D’autres se disent « post-sionistes » parce qu’à leurs yeux, l’ambition du sionisme étant la constitution d’un État juif, son existence annule d’autorité la nécessité du sionisme.

Je connais enfin des Israéliens tout à fait sionistes qui sont si révulsés par la politique de Nétanyahou qu’ils se disent honorés d’être traités d’« antisionistes » par un gouvernement d’extrême droite raciste et colonialiste.

Ces derniers remplissent par exemple les rangs d’une ONG comme Breaking the Silence, qui regroupe des soldats dénonçant les crimes commis par leur armée contre des Palestiniens et dont plusieurs des dirigeants sont des officiers et aussi des juifs pieux. Ils ne sont pas antisémites. Ils sont même l’honneur d’Israël.

Quant à moi, je considère le sionisme comme une question philosophiquement désuète. En revanche, si le sionisme, comme le prône Nétanyahou, consiste à exiger la reconnaissance d’Israël pour mieux empêcher le droit des Palestiniens à l’autodétermination, alors je suis antisioniste. Serais-je donc antisémite ?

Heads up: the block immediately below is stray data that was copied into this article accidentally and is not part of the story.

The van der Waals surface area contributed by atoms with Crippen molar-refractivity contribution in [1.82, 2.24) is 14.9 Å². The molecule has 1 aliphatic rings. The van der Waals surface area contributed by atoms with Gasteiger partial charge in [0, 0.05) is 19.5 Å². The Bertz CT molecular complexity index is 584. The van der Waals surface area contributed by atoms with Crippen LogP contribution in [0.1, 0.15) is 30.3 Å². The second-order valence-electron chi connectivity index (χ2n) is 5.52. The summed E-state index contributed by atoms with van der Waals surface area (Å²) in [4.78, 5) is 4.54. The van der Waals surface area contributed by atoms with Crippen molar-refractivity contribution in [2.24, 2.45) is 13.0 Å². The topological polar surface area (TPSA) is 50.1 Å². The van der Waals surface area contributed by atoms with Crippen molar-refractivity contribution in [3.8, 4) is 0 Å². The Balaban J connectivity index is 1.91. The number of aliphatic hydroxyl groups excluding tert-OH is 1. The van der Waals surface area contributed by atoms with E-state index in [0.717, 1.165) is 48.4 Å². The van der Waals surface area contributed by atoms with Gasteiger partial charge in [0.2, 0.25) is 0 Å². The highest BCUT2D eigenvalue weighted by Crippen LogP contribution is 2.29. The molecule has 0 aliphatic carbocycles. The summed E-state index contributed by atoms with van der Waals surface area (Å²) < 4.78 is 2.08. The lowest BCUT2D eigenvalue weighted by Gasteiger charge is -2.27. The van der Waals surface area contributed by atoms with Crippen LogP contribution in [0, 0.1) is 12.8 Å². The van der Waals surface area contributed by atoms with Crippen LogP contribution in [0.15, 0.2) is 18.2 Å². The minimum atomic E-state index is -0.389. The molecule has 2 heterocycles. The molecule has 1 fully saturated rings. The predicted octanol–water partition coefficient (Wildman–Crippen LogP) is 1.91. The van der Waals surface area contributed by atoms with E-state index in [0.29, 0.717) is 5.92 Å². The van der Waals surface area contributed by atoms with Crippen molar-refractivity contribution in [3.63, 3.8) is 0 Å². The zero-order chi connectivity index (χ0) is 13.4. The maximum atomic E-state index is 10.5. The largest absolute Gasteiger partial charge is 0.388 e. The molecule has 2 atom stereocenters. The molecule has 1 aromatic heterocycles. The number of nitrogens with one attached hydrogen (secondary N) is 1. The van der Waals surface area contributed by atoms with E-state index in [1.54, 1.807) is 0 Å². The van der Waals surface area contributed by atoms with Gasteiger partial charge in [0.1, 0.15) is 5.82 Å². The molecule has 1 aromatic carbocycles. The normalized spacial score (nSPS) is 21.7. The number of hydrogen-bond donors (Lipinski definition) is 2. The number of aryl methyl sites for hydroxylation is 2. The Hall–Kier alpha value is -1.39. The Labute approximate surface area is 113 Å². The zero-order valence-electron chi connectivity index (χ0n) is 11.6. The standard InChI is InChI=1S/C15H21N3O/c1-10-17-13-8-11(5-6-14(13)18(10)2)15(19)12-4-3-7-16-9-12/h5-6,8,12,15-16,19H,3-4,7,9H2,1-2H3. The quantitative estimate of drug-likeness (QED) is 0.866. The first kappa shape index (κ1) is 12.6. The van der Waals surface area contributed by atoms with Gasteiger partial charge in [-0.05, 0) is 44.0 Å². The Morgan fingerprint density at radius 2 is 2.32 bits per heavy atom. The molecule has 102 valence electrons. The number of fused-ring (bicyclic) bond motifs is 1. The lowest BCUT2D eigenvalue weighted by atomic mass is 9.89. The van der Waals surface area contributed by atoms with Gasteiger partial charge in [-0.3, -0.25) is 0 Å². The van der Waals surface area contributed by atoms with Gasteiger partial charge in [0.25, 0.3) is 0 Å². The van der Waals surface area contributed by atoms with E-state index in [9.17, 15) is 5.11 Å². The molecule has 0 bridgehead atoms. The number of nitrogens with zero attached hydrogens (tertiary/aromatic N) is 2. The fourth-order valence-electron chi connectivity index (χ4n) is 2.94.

Bref, que l’on trouve parmi les antisionistes d’aujourd’hui des gens projetant sur Israël leur antisémitisme atavique ou récent ne fait aucun doute. Mais que l’antisionisme soit en tant que tel une idéologie antisémite est une idée infamante et erronée.

Et puis, il y a plus grave. Il y a chez Nétanyahou non seulement cette utilisation abusive de l’accusation d’antisémitisme, mais aussi cette sidérante propension à s’entendre avec de vrais antisémites lorsque ça l’arrange. Au moment où vous-même, M. le Président, cautionniez sa thèse, le New York Times publiait un article d’opinion d’une journaliste et traductrice israélienne, Mairav Zonszein, accusant ouvertement son premier ministre de collusion avec celui de la Hongrie, Viktor Orban, un homme qui laisse proliférer l’antisémitisme parmi ses partisans.

Et de fait, de Paris, Nétanyahou a rejoint Budapest.

Depuis des années, le gouvernement israélien raffermit ses relations avec les gouvernements les plus réactionnaires d’Europe centrale.

Il a soutenu avec une grande compréhension l’attitude du régime hongrois dans la récente crise des réfugiés syriens. Nétanyahou soutient aussi la campagne lancée par Orban contre le financier américain George Soros, dont la fondation favorise les initiatives démocratiques.